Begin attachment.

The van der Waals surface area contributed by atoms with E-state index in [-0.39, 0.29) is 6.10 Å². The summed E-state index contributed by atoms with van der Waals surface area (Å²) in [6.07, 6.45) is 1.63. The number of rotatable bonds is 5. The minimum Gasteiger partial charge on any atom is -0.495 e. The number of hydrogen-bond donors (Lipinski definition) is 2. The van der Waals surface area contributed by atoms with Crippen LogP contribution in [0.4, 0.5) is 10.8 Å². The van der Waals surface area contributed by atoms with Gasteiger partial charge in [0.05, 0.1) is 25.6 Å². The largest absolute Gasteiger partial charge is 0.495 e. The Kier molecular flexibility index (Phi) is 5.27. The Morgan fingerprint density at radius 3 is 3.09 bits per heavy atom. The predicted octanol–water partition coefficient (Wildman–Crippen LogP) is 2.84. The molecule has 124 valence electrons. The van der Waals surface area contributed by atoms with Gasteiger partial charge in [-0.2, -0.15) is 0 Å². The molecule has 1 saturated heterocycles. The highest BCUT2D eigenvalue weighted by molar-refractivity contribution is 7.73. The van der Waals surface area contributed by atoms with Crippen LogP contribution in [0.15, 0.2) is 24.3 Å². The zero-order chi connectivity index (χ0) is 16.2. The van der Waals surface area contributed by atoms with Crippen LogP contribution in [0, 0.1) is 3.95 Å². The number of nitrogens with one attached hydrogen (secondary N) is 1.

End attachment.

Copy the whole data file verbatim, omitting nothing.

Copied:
The van der Waals surface area contributed by atoms with E-state index in [-0.39, 0.29) is 6.10 Å². The summed E-state index contributed by atoms with van der Waals surface area (Å²) in [6.07, 6.45) is 1.63. The number of rotatable bonds is 5. The minimum Gasteiger partial charge on any atom is -0.495 e. The number of hydrogen-bond donors (Lipinski definition) is 2. The van der Waals surface area contributed by atoms with Crippen LogP contribution in [0.4, 0.5) is 10.8 Å². The van der Waals surface area contributed by atoms with Gasteiger partial charge in [0.05, 0.1) is 25.6 Å². The largest absolute Gasteiger partial charge is 0.495 e. The Kier molecular flexibility index (Phi) is 5.27. The Morgan fingerprint density at radius 3 is 3.09 bits per heavy atom. The predicted octanol–water partition coefficient (Wildman–Crippen LogP) is 2.84. The molecule has 124 valence electrons. The van der Waals surface area contributed by atoms with Gasteiger partial charge in [-0.2, -0.15) is 0 Å². The molecule has 1 saturated heterocycles. The highest BCUT2D eigenvalue weighted by molar-refractivity contribution is 7.73. The van der Waals surface area contributed by atoms with Crippen LogP contribution in [0.15, 0.2) is 24.3 Å². The zero-order chi connectivity index (χ0) is 16.2. The van der Waals surface area contributed by atoms with Crippen LogP contribution in [0, 0.1) is 3.95 Å². The number of nitrogens with one attached hydrogen (secondary N) is 1.